The long disability marathon, part 2: a federal law suit and going back to work
After a couple of years in the disability process, your case probably will look like a series of tough outcomes. You applied. You got denied twice. You appealed to go before a judge. You waited a year and a half for a hearing. You went before a judge. You got denied. You appealed to the Appeals Council. You waited a year and a half for a decision. You get denied. You now have the right to file in Federal Court. By this time, you probably have been going through this process for over 3 years now. You’re frustrated. You’re upset. You have spent so much time trying to survive on your own that you decided that maybe you should try to go back to work. However, after all of this time, you now ask yourself some tough questions:
- Should I give up fighting?
Only you can answer this question. If you have the ability to file a law suit and you believe you were disabled during this time, you have a right to keep to fighting (depending on the facts of your case).
- What if I go back to work? Can I still keep fighting?
Your fight is typically about the period of time that you were NOT working so, in essence, you working should not have any impact on your lawsuit.
- What if I try to go back to work and I can’t work? Can I file a new application?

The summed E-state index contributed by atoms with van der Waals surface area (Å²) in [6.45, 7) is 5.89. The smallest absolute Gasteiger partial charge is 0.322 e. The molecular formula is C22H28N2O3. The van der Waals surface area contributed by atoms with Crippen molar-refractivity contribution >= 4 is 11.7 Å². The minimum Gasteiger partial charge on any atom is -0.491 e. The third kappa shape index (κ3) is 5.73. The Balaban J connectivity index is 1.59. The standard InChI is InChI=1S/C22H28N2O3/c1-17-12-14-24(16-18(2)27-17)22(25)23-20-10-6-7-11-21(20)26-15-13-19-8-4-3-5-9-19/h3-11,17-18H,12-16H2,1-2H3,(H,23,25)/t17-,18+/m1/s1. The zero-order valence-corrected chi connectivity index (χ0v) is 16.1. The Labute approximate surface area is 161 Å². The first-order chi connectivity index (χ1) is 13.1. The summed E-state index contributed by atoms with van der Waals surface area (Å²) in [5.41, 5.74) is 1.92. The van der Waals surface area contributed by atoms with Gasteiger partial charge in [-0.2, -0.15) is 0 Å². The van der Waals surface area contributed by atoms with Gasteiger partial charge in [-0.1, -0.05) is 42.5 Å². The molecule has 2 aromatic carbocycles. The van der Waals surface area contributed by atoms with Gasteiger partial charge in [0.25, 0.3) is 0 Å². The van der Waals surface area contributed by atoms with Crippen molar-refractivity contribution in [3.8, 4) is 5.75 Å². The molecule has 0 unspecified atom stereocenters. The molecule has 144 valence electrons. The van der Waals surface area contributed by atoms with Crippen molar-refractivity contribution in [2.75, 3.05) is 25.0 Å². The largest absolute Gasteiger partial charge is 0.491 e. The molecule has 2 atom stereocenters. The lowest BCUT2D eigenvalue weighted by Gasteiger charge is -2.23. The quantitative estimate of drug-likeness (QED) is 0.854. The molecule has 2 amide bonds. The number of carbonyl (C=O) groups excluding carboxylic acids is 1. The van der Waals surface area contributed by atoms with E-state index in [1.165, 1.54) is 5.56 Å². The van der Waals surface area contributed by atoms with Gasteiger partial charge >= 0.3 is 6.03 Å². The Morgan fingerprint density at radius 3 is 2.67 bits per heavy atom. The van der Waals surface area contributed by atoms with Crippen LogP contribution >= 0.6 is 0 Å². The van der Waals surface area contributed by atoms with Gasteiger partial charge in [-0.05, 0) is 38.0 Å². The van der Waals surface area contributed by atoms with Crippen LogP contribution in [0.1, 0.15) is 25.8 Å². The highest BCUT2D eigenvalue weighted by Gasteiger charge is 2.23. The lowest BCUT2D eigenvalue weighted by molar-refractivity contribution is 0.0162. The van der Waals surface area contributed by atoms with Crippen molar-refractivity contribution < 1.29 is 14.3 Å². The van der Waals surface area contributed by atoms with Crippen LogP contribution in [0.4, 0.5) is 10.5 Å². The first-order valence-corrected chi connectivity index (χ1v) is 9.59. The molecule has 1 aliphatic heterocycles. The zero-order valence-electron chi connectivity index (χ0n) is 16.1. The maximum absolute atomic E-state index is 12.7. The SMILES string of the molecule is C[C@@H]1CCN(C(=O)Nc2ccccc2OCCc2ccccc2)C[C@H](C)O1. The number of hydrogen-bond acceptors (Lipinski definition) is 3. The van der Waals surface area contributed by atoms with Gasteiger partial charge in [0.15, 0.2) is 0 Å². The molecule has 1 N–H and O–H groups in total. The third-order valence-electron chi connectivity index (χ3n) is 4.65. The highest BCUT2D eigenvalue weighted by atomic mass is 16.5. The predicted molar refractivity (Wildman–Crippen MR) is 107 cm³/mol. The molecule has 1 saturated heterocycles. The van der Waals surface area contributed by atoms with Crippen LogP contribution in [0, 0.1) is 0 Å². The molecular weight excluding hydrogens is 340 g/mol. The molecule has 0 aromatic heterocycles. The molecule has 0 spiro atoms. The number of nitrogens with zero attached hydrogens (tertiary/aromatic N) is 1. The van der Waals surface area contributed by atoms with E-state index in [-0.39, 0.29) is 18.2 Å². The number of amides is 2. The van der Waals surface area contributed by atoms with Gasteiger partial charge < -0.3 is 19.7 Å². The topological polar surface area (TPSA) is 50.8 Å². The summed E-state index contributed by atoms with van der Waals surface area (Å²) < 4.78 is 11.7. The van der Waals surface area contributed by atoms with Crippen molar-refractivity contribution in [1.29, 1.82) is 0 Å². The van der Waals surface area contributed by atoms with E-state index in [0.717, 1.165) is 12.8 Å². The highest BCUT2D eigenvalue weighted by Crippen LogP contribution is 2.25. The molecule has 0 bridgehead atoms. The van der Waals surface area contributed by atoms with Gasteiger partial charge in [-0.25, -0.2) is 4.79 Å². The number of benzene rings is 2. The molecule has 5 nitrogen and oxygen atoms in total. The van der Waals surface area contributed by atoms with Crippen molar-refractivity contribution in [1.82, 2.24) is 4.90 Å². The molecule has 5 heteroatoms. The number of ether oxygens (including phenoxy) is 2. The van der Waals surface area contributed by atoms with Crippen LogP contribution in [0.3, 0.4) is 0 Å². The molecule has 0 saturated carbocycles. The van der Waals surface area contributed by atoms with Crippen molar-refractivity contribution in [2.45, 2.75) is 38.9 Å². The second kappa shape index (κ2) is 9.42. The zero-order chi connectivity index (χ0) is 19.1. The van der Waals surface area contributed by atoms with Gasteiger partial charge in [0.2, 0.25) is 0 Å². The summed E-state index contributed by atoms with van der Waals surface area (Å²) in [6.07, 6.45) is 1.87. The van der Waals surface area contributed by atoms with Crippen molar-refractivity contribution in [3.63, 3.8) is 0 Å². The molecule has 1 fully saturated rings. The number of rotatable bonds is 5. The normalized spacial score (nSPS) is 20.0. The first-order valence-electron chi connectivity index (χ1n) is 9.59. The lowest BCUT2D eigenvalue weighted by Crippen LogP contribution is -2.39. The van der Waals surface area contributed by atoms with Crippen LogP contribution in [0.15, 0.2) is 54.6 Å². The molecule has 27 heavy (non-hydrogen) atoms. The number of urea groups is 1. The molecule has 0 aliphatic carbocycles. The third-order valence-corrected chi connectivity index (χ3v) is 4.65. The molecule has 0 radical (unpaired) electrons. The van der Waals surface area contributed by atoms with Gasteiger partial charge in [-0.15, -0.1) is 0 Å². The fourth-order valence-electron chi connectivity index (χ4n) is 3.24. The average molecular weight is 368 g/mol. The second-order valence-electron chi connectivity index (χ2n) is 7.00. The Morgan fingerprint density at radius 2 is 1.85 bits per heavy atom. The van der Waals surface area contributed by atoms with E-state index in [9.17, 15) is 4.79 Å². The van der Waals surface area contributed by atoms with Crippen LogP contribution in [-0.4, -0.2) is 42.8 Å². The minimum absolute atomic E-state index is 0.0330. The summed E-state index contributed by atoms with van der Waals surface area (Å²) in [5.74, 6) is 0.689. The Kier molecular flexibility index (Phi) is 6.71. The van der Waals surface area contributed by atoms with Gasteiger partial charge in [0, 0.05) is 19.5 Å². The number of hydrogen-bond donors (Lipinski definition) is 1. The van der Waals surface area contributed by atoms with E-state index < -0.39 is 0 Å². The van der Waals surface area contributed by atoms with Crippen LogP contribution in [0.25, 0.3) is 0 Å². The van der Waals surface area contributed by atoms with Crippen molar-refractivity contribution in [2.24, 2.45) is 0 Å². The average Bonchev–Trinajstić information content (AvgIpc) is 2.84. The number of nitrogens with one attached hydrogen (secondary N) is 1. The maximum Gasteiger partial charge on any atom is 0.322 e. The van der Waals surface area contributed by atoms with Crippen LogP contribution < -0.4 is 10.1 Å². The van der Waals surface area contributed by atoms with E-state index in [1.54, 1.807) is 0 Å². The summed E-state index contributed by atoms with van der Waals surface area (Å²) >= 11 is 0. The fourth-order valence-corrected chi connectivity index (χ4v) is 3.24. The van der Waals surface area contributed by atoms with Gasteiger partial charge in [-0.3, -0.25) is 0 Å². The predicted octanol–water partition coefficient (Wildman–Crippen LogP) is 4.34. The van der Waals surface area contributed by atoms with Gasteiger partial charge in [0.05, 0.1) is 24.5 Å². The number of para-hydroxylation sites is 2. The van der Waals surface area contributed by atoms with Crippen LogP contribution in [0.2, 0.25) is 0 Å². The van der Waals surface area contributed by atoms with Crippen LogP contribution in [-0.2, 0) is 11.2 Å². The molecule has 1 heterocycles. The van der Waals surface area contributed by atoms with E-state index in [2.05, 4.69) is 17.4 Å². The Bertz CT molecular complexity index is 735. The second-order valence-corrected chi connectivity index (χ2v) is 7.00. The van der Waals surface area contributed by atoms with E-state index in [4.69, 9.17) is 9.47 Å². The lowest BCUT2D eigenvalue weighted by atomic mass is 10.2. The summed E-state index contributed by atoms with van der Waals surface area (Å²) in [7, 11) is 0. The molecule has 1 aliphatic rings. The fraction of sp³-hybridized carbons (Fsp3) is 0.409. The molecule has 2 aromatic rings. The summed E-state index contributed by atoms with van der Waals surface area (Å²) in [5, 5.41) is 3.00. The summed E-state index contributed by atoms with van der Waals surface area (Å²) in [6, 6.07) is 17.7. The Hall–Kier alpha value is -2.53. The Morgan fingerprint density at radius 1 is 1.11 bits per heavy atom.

It’s important that you take the time to review your eligibility to file a new application with a representative. Depending on your circumstances, you may be able to file a new application if you can’t work while your lawsuit is pending.
- What happens if I win my lawsuit and I’m working?
Again, the focus of your lawsuit is really on the period of time you tell the government that you were unable to work. As such, if you’re working, you can still fight for the backpay period when you were NOT working.
- What if I want to drop my lawsuit?
This case is YOUR case. At any point in time, if you desire to drop your lawsuit, you can. Just remember that if you do, you probably will not able to start the lawsuit back up.
Again, it’s important to remember that if you’re not sure about your options, make sure you speak with a representative so you can know what your rights are regarding a law suit and working.